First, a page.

Brand New Information on Parkinson’s Disease

parkinson's diseaseParkinson’s disease, or Parkinsonism, pertains to a neurodegenerative disorder that is characterized by a deterioration of cognitive abilities such as dementia or forgetfulness.  This condition is also linked to poor motor movements and performance, thus resulting in the difficulty in performing regular tasks such as taking a bath or simply eating a meal.  Dementia often occurs at the advanced stages of Parkinson’s disease, often inflicting disappointment and frustration not only in the affected individual, but among the members of the family as well.  Parkinsonism often develops among the elderly, with initial mild signs and symptoms affecting performance appearing within the age range of 50 to 60 years of age.  Current treatment schemes for Parkinson’s disease include musculoskeletal drugs to prevent recurring jerks and tics and dopamine for proper nerve transmission.  However, a more effective treatment still needed for this disease.

Research on Parkinson’s and Treatments

Physicians and scientists are extensively engaged in research studies that may identify an effective treatment for Parkinson’s disease, including its symptoms of dementia and poor motor performance.  Previous research reports have suggested that the nerve cells of the brain may have developed cellular and tissue damage, thus resulting in dementia and poor motor performance.  The use of stem cells for replacement of damaged cells of the brain and the rest of the central nervous system has been considered as a promising approach in the treatment of Parkinson’s disease.


As these biomedical professionals spend time in searching for an appropriate treatment for Parkinsonism, it would also be interesting to know whether the prevalence of this neurodegenerative disease has remained the same through the years.  Research efforts on identifying the main causes of this condition may not only help in the development of a treatment scheme, but also design prevention schemes that would help avoid the development of dementia and maintain good individual performance.

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According to a recent medical report published in the journal Public Library of Science (PLoS) Genetics, the prevalence of Parkinson’s disease may be higher than first conceived.  This report was based on a genome-wide screen of the deoxyribonucleic acid (DNA) sequence of a study population consisting of individuals at high risk for androgenic alopecia, or hair loss among men.  Screening of approximately 12,806 men at high risk for androgenic alopecia identified six genes that were also strongly associated with the development of Parkinsonism symptoms such as dementia and poor motor performance.  Comparison of mutations and gene sequences provided information on the most common DNA changes that may be responsible in the development of the symptoms of Parkinson’s disease.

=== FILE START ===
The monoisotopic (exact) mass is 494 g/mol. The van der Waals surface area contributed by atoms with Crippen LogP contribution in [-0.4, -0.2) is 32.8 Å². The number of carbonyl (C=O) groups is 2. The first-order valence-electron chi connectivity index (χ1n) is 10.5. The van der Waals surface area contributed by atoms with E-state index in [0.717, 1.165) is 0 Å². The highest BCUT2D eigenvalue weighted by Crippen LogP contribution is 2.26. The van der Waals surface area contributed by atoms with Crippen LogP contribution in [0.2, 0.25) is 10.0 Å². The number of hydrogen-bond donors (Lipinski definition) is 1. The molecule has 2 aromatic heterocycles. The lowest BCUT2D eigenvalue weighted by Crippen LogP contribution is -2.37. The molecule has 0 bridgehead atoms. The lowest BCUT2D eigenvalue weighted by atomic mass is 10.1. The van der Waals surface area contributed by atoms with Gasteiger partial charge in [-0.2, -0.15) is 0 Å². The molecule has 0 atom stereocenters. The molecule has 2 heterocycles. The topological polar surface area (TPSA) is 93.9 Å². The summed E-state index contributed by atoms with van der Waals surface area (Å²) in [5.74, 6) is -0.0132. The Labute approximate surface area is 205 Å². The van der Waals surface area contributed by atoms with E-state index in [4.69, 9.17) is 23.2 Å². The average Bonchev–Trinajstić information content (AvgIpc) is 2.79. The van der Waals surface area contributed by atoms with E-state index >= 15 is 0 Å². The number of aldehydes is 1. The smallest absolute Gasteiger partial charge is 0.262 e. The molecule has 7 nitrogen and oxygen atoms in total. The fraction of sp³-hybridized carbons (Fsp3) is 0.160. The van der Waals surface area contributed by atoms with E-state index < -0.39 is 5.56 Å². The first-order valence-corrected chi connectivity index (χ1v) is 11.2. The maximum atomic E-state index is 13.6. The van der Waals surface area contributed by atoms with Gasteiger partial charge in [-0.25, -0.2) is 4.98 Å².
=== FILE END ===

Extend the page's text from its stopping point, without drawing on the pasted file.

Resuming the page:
Genetics and Parkinson’s Treatment Research

Genetic analysis showed that the presence of mutations in the identified genes were six times more likely to develop Parkinson’s disease.  More importantly, the results of this research study showed that there might be a higher prevalence of this neurodegenerative disorder than earlier thought of.  Years of monitoring of this specific population of males with androgenic alopecia will confirm whether this genetic association is indeed true.

The findings in this recent medical report present another avenue in understanding the main causes of Parkinson’s disease.  Aside from genetic causes of this neurodegenerative disease, it may also be possible that a combination of biological and environmental factors have synergistically combined, resulting in Parkinsonism symptoms such as dementia and poor motor performance.  The information contained in the medical report may also assist researchers in their search for a treatment for Parkinson’s disease, as well as in the design of diagnostic assays for the early detection and diagnosis of this condition.  For the meantime, it will still be helpful for physicians and family members to assist in the daily activities of individuals diagnosed with dementia and poor motor performance, until an effective treatment scheme is identified.